If you follow me on Instagram, you know that I have a tiny studio mate. She is my business parter, best buddy, and an actually really fun person to paint with. When I tell people that we paint together I typically get two reactions: 1) "Oh my, I would not know where to begin letting my toddler paint with me, that must be so messy" or 2) "Wow, that sounds so amazing (while skeptically wondering if I am telling the whole truth)".
So, here it is, the raw, unfiltered version of what it really is like to share a studio with a little one.
The Art by Megan general rules for painting with little ones:
1. Set limits. I cannot expect to get a full day's worth of work done in a day with a kid. It is not fair, nor reasonable. I can expect that we can work for about 1-2 hours, with maybe a break for snacks (for me, obviously).
2. Set rules + dedicate a space to mess. There is only painting happening in our art room. I don't want to wipe it off of our nice Ikea kitchen (:)) table or the TV or the shower walls, so it needs to happen in a confined, well-planned out space. I find that if I can relax while painting with her, we both have more fun.
3. Dress for success. So, if you have ever eaten with a person under the age of 10, you know that things happen that don't seem reasonable or expected. The same rule applies to painting together. Wear an old shirt, old pants, paint barefoot and let your kid wear a smock, or paint Au Naturale (I am serious, it seems crazy but they totally love it!).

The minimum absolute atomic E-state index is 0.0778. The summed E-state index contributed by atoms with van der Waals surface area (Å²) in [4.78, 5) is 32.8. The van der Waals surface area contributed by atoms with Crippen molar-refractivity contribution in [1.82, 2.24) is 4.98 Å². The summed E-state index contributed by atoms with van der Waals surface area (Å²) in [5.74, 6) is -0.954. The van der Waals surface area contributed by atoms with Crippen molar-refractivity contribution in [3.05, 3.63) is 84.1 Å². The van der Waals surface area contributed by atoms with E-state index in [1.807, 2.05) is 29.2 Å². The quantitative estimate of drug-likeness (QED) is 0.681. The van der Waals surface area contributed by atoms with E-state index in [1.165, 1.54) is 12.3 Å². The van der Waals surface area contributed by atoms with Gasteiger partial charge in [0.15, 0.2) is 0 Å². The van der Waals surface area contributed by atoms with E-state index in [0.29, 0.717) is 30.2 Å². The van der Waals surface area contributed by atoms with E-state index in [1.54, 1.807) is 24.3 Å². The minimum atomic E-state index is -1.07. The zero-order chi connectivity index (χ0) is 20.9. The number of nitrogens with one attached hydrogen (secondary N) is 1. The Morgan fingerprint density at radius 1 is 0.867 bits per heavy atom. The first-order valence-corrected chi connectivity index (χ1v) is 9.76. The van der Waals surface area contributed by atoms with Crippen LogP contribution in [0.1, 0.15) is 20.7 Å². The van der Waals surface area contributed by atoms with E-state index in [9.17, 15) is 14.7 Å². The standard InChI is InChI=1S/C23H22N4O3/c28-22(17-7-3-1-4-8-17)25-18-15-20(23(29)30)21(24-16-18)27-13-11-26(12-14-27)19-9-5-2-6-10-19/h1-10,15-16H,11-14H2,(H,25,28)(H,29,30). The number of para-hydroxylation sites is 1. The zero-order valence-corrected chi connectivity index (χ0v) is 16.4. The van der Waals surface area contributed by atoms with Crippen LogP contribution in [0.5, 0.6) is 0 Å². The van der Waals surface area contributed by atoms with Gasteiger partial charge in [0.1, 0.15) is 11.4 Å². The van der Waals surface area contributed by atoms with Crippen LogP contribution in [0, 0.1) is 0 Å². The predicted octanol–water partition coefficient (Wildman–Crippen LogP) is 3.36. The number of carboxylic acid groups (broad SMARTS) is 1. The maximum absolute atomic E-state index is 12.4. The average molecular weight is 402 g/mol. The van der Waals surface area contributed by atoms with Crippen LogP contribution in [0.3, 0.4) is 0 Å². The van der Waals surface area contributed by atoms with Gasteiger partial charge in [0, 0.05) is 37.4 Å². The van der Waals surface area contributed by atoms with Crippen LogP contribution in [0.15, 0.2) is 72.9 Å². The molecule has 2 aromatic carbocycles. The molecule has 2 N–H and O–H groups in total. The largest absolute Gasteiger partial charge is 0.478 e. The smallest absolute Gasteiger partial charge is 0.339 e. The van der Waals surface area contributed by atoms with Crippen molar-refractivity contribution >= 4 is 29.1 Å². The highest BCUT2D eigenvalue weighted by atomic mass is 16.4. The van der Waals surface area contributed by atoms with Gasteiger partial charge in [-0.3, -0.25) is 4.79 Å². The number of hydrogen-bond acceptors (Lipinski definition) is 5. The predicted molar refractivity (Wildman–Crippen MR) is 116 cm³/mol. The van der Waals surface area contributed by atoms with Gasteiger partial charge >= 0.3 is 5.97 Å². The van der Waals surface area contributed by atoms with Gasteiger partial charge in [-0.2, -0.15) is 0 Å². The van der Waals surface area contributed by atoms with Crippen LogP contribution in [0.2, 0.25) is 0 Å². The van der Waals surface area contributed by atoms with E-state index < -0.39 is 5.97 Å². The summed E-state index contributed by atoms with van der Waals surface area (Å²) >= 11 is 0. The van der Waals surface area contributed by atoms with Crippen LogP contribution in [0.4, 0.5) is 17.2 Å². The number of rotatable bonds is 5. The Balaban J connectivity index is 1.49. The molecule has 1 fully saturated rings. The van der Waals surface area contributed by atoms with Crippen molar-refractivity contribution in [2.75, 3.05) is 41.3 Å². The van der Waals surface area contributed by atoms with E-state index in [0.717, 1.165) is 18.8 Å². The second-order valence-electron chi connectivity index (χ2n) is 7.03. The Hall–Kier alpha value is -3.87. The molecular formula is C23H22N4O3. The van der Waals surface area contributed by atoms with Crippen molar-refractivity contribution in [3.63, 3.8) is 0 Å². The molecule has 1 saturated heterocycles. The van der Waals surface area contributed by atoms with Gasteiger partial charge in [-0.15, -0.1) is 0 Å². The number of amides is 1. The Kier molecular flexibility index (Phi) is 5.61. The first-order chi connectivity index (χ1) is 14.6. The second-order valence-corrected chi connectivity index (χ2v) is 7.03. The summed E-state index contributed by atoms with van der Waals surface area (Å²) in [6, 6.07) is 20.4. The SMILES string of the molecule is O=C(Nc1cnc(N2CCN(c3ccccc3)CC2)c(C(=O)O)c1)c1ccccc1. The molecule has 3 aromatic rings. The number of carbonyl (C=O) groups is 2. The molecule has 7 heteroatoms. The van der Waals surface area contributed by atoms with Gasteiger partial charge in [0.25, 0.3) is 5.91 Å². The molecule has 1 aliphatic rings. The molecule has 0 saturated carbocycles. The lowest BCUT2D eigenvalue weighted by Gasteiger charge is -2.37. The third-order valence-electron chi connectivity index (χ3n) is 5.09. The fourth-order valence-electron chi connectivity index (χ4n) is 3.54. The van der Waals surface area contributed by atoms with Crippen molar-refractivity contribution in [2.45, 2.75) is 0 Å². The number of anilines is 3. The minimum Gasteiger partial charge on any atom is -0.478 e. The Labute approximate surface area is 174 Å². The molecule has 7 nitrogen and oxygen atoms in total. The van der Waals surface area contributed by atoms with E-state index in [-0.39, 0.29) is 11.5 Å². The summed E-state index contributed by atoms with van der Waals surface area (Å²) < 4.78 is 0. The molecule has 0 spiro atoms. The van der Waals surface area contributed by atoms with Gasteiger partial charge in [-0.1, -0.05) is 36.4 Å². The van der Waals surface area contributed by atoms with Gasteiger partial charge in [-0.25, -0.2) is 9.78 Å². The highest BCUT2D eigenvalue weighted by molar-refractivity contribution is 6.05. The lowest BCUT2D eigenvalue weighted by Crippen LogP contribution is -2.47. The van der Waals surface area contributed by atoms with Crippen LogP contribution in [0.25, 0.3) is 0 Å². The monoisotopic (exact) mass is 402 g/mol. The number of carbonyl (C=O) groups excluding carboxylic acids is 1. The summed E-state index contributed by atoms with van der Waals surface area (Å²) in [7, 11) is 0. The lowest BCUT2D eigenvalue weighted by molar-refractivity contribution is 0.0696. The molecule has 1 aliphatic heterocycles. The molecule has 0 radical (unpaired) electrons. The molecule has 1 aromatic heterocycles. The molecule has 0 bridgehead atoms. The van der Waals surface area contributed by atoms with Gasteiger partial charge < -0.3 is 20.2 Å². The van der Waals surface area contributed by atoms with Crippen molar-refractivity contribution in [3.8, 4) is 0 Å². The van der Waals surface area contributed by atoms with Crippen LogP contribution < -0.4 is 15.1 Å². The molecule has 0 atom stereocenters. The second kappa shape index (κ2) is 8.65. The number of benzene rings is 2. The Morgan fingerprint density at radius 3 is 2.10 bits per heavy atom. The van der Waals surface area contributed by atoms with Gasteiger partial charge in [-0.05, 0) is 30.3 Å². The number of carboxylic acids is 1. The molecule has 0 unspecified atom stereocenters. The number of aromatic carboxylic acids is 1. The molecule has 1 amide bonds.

4. Schedule. So, you have a fancy lunch with grandma at 12 noon? Don't paint in the morning. My favorite time for painting with my little is late afternoon or evening, right before bath time. It's soothing, calming, funny and silly to paint together, and then can be cleaned right up in a vigorous scrubbing-bubbles bath immediately after. Picture this: I literally carry her by the armpits to the tub after a painting session and say "go to town, little lady". Avoid angry post-painting scrubbing or stressing. You just had tons of messy fun, after all.
5. "Let it go". My 2nd favorite Disney princess says it best. If you decide to give it a stab and let painting happen in your home, accept the fact that THERE WILL BE A MESS. If you can't wrap your mind around it, take them to the park and paint. If your house is super gorgeous and expensive, let them paint in the backyard. If you feel brave enough to let it happen indoors, be prepared to wipe some things down afterwards. (*magic eraser did not sponsor this post!)
6. Lesson plan. I love the website / blog "Modern Parents, Messy Kids". They have awesome lesson plans dedicated to age appropriate activities that make it more fun. Also, art museum websites and Pinterest have a million great ideas. Just accept that your work will not look like Pinterest, and go on with your bad self. Here is an article I wrote for Capital Style magazine that has a fun, SUPER EASY idea for painting with a little one.
7. Keep 'em separated. I plan a little space for my little and then show her what I am going to be working on. I tell her up front, "You can work on your art for a little while while I work on mine. Then you can help me". I always let her help me, though, because it seems so much cooler to a little person to help with the "REAL" art that is happening.
Now, you can do it. Take baby steps. Learn to love the mess. It's a beautiful mess, indeed.